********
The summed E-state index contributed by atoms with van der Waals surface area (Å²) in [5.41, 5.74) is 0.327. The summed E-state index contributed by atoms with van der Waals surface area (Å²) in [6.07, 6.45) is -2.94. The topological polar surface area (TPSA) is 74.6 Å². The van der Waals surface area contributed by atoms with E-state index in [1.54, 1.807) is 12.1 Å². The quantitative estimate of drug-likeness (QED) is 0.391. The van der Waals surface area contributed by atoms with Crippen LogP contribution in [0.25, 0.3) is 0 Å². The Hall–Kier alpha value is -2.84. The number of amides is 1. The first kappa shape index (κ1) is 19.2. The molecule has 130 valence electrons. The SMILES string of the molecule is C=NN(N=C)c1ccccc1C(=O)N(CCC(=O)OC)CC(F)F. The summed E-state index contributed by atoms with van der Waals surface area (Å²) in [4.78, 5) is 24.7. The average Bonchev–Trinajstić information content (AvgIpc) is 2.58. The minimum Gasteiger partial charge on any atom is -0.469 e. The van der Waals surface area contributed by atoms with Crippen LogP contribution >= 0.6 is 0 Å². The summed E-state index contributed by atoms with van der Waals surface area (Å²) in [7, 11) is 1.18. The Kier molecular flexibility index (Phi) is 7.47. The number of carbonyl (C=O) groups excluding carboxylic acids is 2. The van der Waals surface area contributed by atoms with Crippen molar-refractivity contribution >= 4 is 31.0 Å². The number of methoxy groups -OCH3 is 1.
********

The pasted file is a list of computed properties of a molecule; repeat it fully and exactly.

The summed E-state index contributed by atoms with van der Waals surface area (Å²) in [5.41, 5.74) is 0.327. The summed E-state index contributed by atoms with van der Waals surface area (Å²) in [6.07, 6.45) is -2.94. The topological polar surface area (TPSA) is 74.6 Å². The van der Waals surface area contributed by atoms with E-state index in [1.54, 1.807) is 12.1 Å². The quantitative estimate of drug-likeness (QED) is 0.391. The van der Waals surface area contributed by atoms with Crippen LogP contribution in [0.25, 0.3) is 0 Å². The Hall–Kier alpha value is -2.84. The number of amides is 1. The first kappa shape index (κ1) is 19.2. The molecule has 130 valence electrons. The SMILES string of the molecule is C=NN(N=C)c1ccccc1C(=O)N(CCC(=O)OC)CC(F)F. The summed E-state index contributed by atoms with van der Waals surface area (Å²) in [4.78, 5) is 24.7. The average Bonchev–Trinajstić information content (AvgIpc) is 2.58. The minimum Gasteiger partial charge on any atom is -0.469 e. The van der Waals surface area contributed by atoms with Crippen LogP contribution >= 0.6 is 0 Å². The summed E-state index contributed by atoms with van der Waals surface area (Å²) in [7, 11) is 1.18. The Kier molecular flexibility index (Phi) is 7.47. The number of carbonyl (C=O) groups excluding carboxylic acids is 2. The van der Waals surface area contributed by atoms with Crippen molar-refractivity contribution >= 4 is 31.0 Å². The number of methoxy groups -OCH3 is 1.